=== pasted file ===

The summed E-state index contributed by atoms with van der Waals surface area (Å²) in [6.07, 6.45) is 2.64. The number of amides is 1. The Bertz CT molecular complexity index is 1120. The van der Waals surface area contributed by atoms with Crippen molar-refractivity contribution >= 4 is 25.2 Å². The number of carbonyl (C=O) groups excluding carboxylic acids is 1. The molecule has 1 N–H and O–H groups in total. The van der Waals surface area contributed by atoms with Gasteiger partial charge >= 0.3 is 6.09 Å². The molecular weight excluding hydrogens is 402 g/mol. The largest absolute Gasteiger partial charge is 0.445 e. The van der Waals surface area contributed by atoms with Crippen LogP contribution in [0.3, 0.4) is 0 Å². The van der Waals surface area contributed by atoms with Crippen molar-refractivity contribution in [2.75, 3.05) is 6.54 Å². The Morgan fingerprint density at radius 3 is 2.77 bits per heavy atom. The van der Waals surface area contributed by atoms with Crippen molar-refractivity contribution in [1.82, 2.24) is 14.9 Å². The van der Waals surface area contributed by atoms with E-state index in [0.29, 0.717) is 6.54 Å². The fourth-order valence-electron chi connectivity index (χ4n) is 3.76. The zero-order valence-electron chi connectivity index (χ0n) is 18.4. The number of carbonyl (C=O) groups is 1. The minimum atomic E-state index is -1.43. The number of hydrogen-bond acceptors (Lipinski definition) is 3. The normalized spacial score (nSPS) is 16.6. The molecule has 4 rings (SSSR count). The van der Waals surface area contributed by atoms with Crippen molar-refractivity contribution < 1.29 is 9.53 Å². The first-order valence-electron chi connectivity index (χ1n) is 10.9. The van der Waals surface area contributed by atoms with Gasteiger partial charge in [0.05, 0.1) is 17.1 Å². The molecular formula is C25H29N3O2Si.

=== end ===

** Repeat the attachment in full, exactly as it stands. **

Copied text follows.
The summed E-state index contributed by atoms with van der Waals surface area (Å²) in [6.07, 6.45) is 2.64. The number of amides is 1. The Bertz CT molecular complexity index is 1120. The van der Waals surface area contributed by atoms with Crippen molar-refractivity contribution >= 4 is 25.2 Å². The number of carbonyl (C=O) groups excluding carboxylic acids is 1. The molecule has 1 N–H and O–H groups in total. The van der Waals surface area contributed by atoms with Gasteiger partial charge >= 0.3 is 6.09 Å². The molecular weight excluding hydrogens is 402 g/mol. The largest absolute Gasteiger partial charge is 0.445 e. The van der Waals surface area contributed by atoms with Crippen LogP contribution in [0.3, 0.4) is 0 Å². The van der Waals surface area contributed by atoms with Crippen molar-refractivity contribution in [2.75, 3.05) is 6.54 Å². The Morgan fingerprint density at radius 3 is 2.77 bits per heavy atom. The van der Waals surface area contributed by atoms with Crippen molar-refractivity contribution in [1.82, 2.24) is 14.9 Å². The van der Waals surface area contributed by atoms with E-state index in [0.29, 0.717) is 6.54 Å². The fourth-order valence-electron chi connectivity index (χ4n) is 3.76. The zero-order valence-electron chi connectivity index (χ0n) is 18.4. The number of carbonyl (C=O) groups is 1. The minimum atomic E-state index is -1.43. The number of hydrogen-bond acceptors (Lipinski definition) is 3. The normalized spacial score (nSPS) is 16.6. The molecule has 4 rings (SSSR count). The van der Waals surface area contributed by atoms with Crippen molar-refractivity contribution < 1.29 is 9.53 Å². The first-order valence-electron chi connectivity index (χ1n) is 10.9. The van der Waals surface area contributed by atoms with Gasteiger partial charge in [0.05, 0.1) is 17.1 Å². The molecular formula is C25H29N3O2Si.